Posted: 5 hours ago
Posted: 5 hours ago
Drew is a special place. Impressive trees tower over buildings, rare plants bloom in hidden corners, a red-tailed hawk hunts for lunch in the middle of the campus, talented professors teach unique courses to a new generation—and we have George Eberhardt.
Most of us can’t remember when George wasn’t here, but he didn’t arrive until 1967, when he retired from a long career with Bell Labs. Many of his projects there involved making interpersonal and international connections with radio waves, as when he helped establish radio-telephone communications between the United States and Europe and between New York and Buenos Aires, not to mention his work with military communications in wartime. At Drew, too, he has specialized in connecting people with each other.
How did George come to Drew? In 1966, Professor John Ollom asked a friend at Bell Labs to recommend someone to help out Drew’s language lab, which had many tape recorders in dire need of repair. When George retired the next year he lent his hand to the tape recorder problem. He succeeded so well that he was made director of audio facilities, a job he held in addition to his own business teaching professional tennis—his second career, which he began while still at Bell Labs and continued until age 95. (George also put his tennis expertise to work at Drew, resurfacing tennis courts and restringing racquets.)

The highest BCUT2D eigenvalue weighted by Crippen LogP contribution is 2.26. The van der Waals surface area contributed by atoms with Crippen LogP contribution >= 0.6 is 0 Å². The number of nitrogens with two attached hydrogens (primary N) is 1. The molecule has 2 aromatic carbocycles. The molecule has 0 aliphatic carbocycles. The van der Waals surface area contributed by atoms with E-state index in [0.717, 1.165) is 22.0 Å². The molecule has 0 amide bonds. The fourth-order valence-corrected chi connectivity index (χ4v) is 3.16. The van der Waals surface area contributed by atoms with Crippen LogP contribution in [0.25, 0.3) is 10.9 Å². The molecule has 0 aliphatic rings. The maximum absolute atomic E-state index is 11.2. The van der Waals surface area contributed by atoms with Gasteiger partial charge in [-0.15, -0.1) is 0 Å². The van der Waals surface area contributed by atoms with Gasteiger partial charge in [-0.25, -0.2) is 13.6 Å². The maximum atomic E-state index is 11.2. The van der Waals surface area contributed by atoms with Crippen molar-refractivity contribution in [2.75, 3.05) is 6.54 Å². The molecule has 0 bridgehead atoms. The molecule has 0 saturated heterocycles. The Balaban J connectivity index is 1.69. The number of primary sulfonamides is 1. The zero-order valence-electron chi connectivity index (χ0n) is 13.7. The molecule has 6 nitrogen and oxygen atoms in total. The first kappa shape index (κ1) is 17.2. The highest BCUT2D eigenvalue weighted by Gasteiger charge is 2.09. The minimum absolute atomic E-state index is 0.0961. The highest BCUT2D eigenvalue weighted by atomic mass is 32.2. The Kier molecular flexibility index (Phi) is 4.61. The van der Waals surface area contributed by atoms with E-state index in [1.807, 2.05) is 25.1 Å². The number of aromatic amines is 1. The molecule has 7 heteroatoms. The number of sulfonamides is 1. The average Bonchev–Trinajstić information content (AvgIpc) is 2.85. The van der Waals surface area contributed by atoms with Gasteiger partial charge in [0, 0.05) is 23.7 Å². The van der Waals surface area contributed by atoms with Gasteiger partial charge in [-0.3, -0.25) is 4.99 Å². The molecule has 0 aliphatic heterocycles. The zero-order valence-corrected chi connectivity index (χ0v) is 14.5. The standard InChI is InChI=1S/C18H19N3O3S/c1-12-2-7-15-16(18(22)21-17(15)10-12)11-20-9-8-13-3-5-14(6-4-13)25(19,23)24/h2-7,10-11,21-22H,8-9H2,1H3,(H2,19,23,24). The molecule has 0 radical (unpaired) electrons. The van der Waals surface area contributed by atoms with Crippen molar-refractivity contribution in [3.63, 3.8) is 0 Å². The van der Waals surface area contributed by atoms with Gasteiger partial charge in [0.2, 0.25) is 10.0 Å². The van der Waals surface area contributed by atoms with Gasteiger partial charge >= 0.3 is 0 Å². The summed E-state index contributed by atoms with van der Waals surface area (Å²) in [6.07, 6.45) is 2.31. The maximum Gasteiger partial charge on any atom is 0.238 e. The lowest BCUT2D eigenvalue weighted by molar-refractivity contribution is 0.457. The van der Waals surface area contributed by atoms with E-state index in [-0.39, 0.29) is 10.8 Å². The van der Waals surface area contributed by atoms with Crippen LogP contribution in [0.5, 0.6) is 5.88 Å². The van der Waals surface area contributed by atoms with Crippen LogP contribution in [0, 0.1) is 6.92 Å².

Having ensured that Drew students would be better equipped to communicate in foreign languages, George turned his attention to other campus needs. For many years, until new stadium facilities were created, he set up the sound system for every outdoor home game, plus many basketball games, giving a well-polished, professional edge to Drew’s athletic programs.
But George has not only connected athletes with spectators. For years he has been a ubiquitous and welcome presence on campus, solving audio problems everywhere. Now, when events are held in the Simon Forum, the audience benefits from the loudspeakers George installed on each of the 18 beams supporting the building. Drew recognized his many talents and contributions with an honorary doctor of science degree in 1994. He currently superintends the Drew’s audio archives, making sure essential records will be preserved. Wherever he goes, this remarkable person, described by a reporter as a cross between “an elf, a grandfather, an electronics wizard and a stand-up comic,” puts everyone he meets in touch with the humorous possibilities of the English language through his puns and word games. And his remarkable memory connects us to the story of the past 100 years.
George, who enjoys his family (his wife, Marie C’80, and 100 others gathered recently for a celebration) also immensely enjoys Drew’s young people and campus events. Through the naming of Eberhardt Hall, his Drew connection will outlive him, but we are in no hurry to see him depart. He says a phrenologist once told him he would live to be 119, so the word is “100 and counting” as we celebrate his 100th birthday. We hope to count many more years with George Eberhardt, a Drew treasure.